Running this program prints:
Usage: ant [options]
    -D                      use value for given property
                            Default: [key=value, key2=value2]
    -buildfile, -file, -f   use given buildfile
    -help, -h               print this message
                            Default: false
    -lib                    specifies a path to search for jars and classes
    -nice                   A niceness value for the main thread:
1 (lowest) to
                            10 (highest); 5 is the default
                            Default: 5
Args4j vs JCommander
As you can see from the implementations above, both frameworks are very similar. There are a few differences though:
  1. JCommander does not have an equivalent to Arg4j's metaVar which allows you to display the value that an option might take. For example, if you have an option called "-f" which takes a file, you can set metaVar="<file>" and Args4j will display -f <file> when it prints the usage. This is not possible in JCommander, so it is difficult to see which options take values and which ones don't.

  2. JCommander's @Parameter option can only be applied to fields, not methods. This makes it slightly restrictive. In Args4j, you can add the annotation on a "setter" method, which allows you to tweak the value before it is set. In JCommander, you would have to create a custom converter.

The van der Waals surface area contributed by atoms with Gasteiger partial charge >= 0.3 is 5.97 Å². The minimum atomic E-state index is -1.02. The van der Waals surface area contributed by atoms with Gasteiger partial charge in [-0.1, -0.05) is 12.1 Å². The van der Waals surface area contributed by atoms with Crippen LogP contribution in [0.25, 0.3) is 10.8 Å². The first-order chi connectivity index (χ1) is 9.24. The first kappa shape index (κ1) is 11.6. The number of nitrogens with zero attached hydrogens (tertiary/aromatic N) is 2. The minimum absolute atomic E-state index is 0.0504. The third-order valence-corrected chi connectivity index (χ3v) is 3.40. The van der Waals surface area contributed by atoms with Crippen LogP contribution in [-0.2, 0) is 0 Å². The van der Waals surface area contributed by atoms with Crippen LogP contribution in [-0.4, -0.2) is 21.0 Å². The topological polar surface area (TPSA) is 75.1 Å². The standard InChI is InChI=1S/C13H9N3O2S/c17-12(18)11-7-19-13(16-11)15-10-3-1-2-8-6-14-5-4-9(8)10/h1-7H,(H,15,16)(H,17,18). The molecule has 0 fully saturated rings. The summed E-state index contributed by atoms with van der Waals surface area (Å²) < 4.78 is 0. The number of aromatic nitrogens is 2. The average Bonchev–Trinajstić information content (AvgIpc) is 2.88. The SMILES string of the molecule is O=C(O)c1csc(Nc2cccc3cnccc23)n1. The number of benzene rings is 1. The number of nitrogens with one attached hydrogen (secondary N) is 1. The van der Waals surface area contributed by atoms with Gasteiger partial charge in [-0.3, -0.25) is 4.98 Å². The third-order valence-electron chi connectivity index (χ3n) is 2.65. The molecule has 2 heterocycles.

3. In the example above, JCommander was unable to place -D property=value options into a map. It was able to save them into a list and then you would have to do some post-processing to convert the elements in the list to key-value pairs in a map. On the other hand, Args4j was able to put the properties straight into the map by applying the annotation on a setter method.

  4. JCommander's usage output is not as pretty as Args4j's. In particular, the description of the "nice" option is not aligned correctly.

Based purely on this example, the winner is Args4j. However, note that there are other features present in JCommander which are not available in Args4j, such as parameter validation and password type parameters. Please read the documentation to find out which one is better suited to your needs. But one thing is quite clear: annotation based command line parsing is the way forward!

Saturday, December 24, 2011

Guava Cache

Google's Guava Cache is a lightweight, threadsafe Java cache that provides some nice features such as:
  • eviction of least recently used entries when a maximum size is breached
  • eviction of entries based on time since last access or last write
  • notification of evicted entries
  • performance statistics e.g. hit and miss counts
In order to create the Cache, you need to use a CacheBuilder. This allows you to specify the eviction policy and other features such as concurrency level, soft or weak values etc. You also need to specify a CacheLoader which will be invoked automatically by the cache if a key does not exist and is used to populate it.

The following code demonstrates how to create a cache:

// Create the cache. Only allow a max of 10 entries.
// Old entries will be evicted.
final Cache<String, String> cache = CacheBuilder.newBuilder()
    .removalListener(new RemovalListener<String, String>() {
        public void onRemoval(RemovalNotification<String, String> n) {
            System.out.println("REMOVED: " + n);
    .build(new CacheLoader<String, String>() {
        public String load(String key) throws Exception {